by Olive Kimball, EdD (NAACLS CEO: 1993 – 2006)
This essay is a thank you to my lifetime favorite employer. I have had several over time, but the various NAACLS Boards that gave me yet another opportunity to serve higher education were the very best. I am writing because we are celebrating a significant event in NAACLS history, and this is to be a thank you to the NAACLS volunteers I have known. The memories cited here are accurate as I remember them, some 30 years ago, and are treasured.
This may provide a perspective of an early personal role within accreditation and my strong advocacy for the Board of Directors that hired me, as well as others with whom I worked at NAACLS. Coming to the new position, I was aware of the importance of accreditation. Faculty were often required to contribute documents needed by a university accreditor.
Prior to my employment at NAACLS, I served as an administrator of allied health programs at a university. There, it was clear to me that programmatic accreditation was necessary for a program, especially for graduates. I had been able to foster accreditation for programs in Clinical Laboratory Science, Physical Therapy, and Public Health.
Before stepping into the office on July 1, 1993, NAACLS had been without a CEO for a year. As I transitioned into the CEO role, the NAACLS Board included me in national meetings where serious issues related to NAACLS’ future were on the agenda. In addition to those serious issues, additional challenges soon revealed themselves at subsequent board meetings.
- How was NAACLS to provide the national and professional requirements that were increasingly influential in program accreditation?
- With NAACLS programs moving from hospitals to colleges, how could we encourage more programs to invest in NAACLS accreditation in the future?
- What would encourage more program faculty to support the accreditation process as site visitors and committee members?
- How might we increase the number of programs seeking NAACLS accreditation?
- How could we best understand the roles of sponsoring organizations that provided financial support for NAACLS and how to develop relationships with additional professional organizations that might sponsor NAACLS?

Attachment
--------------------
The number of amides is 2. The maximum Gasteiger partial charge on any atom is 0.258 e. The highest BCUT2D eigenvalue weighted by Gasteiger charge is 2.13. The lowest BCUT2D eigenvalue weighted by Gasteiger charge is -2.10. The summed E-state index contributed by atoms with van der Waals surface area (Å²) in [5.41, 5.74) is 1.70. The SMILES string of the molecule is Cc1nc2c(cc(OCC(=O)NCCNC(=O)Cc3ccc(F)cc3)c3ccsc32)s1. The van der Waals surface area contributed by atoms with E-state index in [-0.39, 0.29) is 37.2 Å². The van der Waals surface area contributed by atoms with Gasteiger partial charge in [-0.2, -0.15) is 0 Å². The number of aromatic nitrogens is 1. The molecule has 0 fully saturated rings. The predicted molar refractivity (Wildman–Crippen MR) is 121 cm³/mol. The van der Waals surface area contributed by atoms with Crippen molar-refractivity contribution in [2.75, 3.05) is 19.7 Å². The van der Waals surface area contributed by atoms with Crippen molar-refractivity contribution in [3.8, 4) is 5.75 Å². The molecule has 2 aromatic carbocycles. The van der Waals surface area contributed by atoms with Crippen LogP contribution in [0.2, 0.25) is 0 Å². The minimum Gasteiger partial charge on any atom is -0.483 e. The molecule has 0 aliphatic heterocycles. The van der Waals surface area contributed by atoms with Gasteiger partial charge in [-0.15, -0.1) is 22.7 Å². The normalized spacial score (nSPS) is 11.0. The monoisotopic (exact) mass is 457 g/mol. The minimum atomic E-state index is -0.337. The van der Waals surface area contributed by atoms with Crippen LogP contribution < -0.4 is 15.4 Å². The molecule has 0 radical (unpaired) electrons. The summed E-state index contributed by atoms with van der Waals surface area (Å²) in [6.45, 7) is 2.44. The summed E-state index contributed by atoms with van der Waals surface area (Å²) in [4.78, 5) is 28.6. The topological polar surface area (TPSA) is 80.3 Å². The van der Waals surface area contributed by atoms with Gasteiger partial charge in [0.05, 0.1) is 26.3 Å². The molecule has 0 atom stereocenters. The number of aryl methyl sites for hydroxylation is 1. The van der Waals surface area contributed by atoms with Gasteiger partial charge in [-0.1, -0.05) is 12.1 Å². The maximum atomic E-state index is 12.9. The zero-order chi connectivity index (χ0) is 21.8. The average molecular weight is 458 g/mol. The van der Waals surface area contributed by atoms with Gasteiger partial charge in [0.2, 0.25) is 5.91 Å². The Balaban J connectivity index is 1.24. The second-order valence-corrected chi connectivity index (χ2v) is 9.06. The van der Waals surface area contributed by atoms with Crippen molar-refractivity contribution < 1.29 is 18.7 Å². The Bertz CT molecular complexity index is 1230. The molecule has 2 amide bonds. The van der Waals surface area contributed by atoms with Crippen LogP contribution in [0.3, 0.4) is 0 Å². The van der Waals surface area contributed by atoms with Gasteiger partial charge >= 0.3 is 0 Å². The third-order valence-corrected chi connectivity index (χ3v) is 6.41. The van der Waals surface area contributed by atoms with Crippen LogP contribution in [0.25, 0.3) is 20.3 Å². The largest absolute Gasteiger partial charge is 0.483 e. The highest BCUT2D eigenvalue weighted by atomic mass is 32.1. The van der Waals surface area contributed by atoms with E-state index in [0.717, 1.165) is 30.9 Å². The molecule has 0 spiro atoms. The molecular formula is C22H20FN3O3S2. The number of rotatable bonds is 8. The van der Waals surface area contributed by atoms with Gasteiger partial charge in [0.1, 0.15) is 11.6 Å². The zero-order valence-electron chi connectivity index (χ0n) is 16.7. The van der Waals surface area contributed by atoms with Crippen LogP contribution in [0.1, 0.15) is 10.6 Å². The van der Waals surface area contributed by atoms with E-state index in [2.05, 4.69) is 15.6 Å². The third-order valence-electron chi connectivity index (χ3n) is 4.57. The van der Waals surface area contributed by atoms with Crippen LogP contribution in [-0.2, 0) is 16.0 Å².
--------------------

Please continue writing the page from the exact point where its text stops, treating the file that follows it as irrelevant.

- How could we effectively address these current and emerging issues and carry NAACLS forward with a supportive but limited and changing staff?
Learning that the new employer was an active and knowledgeable Board was rewarding. They listened to our concerns, provided information and direction, plus followed through on promises to support us in issues that NAACLS needed to address.
The Board chair I first met was James Newland. He was completing his final term that summer. As a pathologist, he was able to invite me to join him at meetings weeks before I was confirmed as CEO. There were meetings where he explained NAACLS’s role within sponsoring institutions and the increasing federal role in accreditation that had other accreditors concerned. He was a thoughtful, quiet man who answered questions directly with an obvious concern for the future role of NAACLS. The full Board was there when we all met for the 1993 Board meeting in August.
The incoming chair was Cynthia Wells. It was Cindy who really fostered the organization, rolling headlong into the national efforts supporting accreditation in the early years of the nineties.
When NAACLS was created in 1973 through agreements from ASCP and ASMT, the founding members were Ina Lea Roe, Colin MacPherson, Ruth French, H.A. Spence, Jerome Benson, and W. Thompson. For many years following 1973, the AMA Council on Medical Education collaborated with health science centers to provide accreditation to individual programs. In 1976, it formed the new Committee on Allied Health and Accreditation (CAHEA) and served as the accrediting organization. It was this accreditation that served NAACLS until 1993.
The founding Board chairs from 1973 – 1982 were Colin Macpherson (1973-1975), Ina Lea Roe (1975 – 1976) and Ruth French (1976 – 1982). Although I never personally met any of these Chairs, the history of their educational contributions was well known. At the NAACLS office, we were fortunate to chat on the phone with Colin occasionally. He continued to serve as a site visitor to programs well into his later years. A picture of him in a smart kilt celebrating with others at an early party in 1973 survived at the NAACLS office. I hope it still does.